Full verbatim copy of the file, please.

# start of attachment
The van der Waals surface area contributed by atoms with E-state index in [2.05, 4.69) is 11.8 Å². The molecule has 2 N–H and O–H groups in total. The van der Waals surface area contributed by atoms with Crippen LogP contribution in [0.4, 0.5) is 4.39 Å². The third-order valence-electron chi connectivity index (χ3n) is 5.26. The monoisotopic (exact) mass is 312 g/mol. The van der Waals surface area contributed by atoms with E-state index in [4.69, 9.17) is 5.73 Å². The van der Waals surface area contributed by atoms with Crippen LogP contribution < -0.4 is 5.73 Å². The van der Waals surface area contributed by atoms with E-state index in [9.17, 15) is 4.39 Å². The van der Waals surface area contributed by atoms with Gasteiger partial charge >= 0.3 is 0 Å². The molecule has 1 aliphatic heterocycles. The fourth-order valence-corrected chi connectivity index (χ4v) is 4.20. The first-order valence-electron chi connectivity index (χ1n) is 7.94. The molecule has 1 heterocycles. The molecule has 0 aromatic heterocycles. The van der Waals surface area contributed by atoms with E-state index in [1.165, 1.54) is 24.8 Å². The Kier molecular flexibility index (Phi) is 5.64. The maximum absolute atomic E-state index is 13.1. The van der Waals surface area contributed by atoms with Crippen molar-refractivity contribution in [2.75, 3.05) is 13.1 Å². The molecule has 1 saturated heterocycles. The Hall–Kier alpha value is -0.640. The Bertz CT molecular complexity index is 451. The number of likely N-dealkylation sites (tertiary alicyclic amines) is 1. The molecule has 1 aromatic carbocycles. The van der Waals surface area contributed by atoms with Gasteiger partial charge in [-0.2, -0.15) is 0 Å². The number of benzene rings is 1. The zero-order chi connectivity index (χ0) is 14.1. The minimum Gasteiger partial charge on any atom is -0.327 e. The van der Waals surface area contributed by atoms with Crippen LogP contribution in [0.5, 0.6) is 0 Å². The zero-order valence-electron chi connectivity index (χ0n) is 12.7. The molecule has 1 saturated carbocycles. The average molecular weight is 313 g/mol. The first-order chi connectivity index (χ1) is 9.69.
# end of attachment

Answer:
The van der Waals surface area contributed by atoms with E-state index in [2.05, 4.69) is 11.8 Å². The molecule has 2 N–H and O–H groups in total. The van der Waals surface area contributed by atoms with Crippen LogP contribution in [0.4, 0.5) is 4.39 Å². The third-order valence-electron chi connectivity index (χ3n) is 5.26. The monoisotopic (exact) mass is 312 g/mol. The van der Waals surface area contributed by atoms with E-state index in [4.69, 9.17) is 5.73 Å². The van der Waals surface area contributed by atoms with Crippen LogP contribution < -0.4 is 5.73 Å². The van der Waals surface area contributed by atoms with E-state index in [9.17, 15) is 4.39 Å². The van der Waals surface area contributed by atoms with Gasteiger partial charge >= 0.3 is 0 Å². The molecule has 1 aliphatic heterocycles. The fourth-order valence-corrected chi connectivity index (χ4v) is 4.20. The first-order valence-electron chi connectivity index (χ1n) is 7.94. The molecule has 1 heterocycles. The molecule has 0 aromatic heterocycles. The van der Waals surface area contributed by atoms with E-state index in [1.165, 1.54) is 24.8 Å². The Kier molecular flexibility index (Phi) is 5.64. The maximum absolute atomic E-state index is 13.1. The van der Waals surface area contributed by atoms with Crippen molar-refractivity contribution in [2.75, 3.05) is 13.1 Å². The molecule has 1 saturated heterocycles. The Hall–Kier alpha value is -0.640. The Bertz CT molecular complexity index is 451. The number of likely N-dealkylation sites (tertiary alicyclic amines) is 1. The molecule has 1 aromatic carbocycles. The van der Waals surface area contributed by atoms with Gasteiger partial charge in [-0.2, -0.15) is 0 Å². The number of benzene rings is 1. The zero-order chi connectivity index (χ0) is 14.1. The minimum Gasteiger partial charge on any atom is -0.327 e. The van der Waals surface area contributed by atoms with Crippen LogP contribution in [0.5, 0.6) is 0 Å². The zero-order valence-electron chi connectivity index (χ0n) is 12.7. The molecule has 1 saturated carbocycles. The average molecular weight is 313 g/mol. The first-order chi connectivity index (χ1) is 9.69.